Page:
24 June 2024

Minimalist birding

Friday, August 31st, 2012
Eastern phoebe, Beech Hill, Rockport, Maine, 31 August 2012.

Eastern phoebe.

Another day of slight sounds and subtle movements. Today dawned overcast, and a little thundershower blew through, but it had dried up just in time for my daily hike with dog. The sun had even emerged, and a little breeze had kicked up. Here’s the rundown:

After a few minutes, I heard chickadees.

After a few more, I heard a catbird mew—then spotted the bird well hidden in a tangle of brambles.

Nothing else until we got to the upper fields, when we paused so I could check the productive little thicket. Heard a flutter of wings, the looked up to see a tail-wagging phoebe perched on a bare twig not a dozen feet away. Nice.

Coming up the final stretch before the summit, I heard another flutter and somehow managed to catch sight of a male yellowthroat poking about deep in a shady bush.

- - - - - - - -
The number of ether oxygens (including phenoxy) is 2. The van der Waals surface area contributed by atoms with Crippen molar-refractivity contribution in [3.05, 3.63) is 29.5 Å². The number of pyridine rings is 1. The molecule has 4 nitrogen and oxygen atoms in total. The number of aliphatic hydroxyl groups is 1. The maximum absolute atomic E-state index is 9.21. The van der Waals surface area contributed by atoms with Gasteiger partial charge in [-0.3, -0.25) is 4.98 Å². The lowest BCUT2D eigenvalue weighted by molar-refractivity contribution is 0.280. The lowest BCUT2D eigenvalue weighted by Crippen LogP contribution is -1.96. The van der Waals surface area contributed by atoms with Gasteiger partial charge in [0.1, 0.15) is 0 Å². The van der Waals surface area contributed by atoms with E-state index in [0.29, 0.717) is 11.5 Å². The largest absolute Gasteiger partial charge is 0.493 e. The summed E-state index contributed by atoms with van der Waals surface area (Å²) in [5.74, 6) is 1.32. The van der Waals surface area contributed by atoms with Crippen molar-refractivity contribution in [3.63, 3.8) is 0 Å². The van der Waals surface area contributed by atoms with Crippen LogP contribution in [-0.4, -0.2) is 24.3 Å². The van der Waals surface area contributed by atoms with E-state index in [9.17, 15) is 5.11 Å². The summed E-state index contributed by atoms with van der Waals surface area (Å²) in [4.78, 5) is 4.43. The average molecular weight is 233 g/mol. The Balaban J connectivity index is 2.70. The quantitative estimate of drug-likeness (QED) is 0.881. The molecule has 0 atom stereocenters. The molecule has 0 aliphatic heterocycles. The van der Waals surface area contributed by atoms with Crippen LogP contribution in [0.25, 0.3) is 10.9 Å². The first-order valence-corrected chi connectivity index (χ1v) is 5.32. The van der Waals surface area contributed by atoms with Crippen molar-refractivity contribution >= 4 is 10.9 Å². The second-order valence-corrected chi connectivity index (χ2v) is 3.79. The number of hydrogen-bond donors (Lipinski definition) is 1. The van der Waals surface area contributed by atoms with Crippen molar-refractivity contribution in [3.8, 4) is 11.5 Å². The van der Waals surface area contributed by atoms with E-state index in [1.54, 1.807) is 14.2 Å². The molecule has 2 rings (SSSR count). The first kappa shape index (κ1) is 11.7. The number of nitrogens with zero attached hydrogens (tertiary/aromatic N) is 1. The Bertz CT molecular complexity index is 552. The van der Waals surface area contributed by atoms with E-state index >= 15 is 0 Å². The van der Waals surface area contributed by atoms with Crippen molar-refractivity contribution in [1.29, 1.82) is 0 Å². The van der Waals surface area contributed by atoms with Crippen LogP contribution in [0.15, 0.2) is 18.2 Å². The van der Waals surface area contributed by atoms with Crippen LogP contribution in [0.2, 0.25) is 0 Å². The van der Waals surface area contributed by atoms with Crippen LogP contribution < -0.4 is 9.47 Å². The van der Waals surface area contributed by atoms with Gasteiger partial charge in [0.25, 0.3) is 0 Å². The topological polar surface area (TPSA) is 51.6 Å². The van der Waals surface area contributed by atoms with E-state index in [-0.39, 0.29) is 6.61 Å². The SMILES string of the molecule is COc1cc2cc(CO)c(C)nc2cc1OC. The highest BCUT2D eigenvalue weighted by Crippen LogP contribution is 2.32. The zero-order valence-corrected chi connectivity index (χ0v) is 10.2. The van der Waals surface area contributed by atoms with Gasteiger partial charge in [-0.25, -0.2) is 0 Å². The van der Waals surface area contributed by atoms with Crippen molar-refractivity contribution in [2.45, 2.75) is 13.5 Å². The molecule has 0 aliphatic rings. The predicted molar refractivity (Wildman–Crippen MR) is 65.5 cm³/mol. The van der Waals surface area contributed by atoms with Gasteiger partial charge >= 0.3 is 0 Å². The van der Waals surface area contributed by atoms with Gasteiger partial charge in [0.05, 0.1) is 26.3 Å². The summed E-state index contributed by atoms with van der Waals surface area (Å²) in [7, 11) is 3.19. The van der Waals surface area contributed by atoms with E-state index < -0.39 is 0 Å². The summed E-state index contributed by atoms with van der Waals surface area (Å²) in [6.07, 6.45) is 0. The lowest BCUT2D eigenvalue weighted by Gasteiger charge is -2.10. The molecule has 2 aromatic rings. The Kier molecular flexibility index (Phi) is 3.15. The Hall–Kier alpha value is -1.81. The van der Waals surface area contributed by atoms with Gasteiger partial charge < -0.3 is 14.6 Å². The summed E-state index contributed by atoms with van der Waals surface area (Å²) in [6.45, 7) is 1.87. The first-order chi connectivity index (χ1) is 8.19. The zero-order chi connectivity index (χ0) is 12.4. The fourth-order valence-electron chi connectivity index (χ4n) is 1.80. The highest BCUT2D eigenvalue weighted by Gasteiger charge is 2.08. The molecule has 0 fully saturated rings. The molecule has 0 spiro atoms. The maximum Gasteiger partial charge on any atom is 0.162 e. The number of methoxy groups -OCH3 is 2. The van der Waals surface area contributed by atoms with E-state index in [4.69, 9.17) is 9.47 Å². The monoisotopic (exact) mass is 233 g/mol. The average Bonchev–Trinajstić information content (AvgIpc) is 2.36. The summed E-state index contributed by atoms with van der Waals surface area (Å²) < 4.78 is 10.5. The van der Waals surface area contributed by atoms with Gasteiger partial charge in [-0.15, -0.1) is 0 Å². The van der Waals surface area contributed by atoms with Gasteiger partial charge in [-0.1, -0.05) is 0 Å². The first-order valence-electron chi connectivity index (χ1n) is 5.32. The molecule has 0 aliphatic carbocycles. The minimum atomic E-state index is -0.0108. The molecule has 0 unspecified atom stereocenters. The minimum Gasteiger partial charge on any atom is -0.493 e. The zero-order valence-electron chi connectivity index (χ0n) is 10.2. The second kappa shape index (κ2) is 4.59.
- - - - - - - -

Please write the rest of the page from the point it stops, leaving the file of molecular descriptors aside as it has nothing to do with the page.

Returning down that same stretch, I heard exactly four notes from a goldfinch flying away.

Entering the lower woods, I saw something flitting through the understory and got a look at a hermit thrush perched in the dim shadows.

Heard two or three distant calls of a flicker.

Heard three or four wood-pewees.

Heard a faraway crow.

As we passed through the last of the deep woods, I heard more chickadees and stopped to look for them high in the canopy. Not only did I spot the chickadees but also a pair of nuthatches poking about up there.

Entering the overgrown curve before the little woodland pool, I heard—then saw—a young cedar waxwing levitra prix.

Frankly, that was way more birds than I imagined I’d see up there today.

Beech Hill List
Beginning at 4:45 p.m., I hiked the wooded trails.

1. Black-capped chickadee
2. Gray catbird
3. Eastern phoebe
4. Common yellowthroat
5. American goldfinch (v)
6. Hermit thrush
7. Northern flicker (v)
8. Eastern wood-pewee (v)
9. American crow* (v)
10. White-breasted nuthatch
11. Cedar waxwing


12. Herring gull
13. Mourning dove

v = Voice only
* Also elsewhere

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Bird Report is a (sometimes intermittent) record of the birds I encounter while hiking, see while driving, or spy outside my window. —Brian Willson

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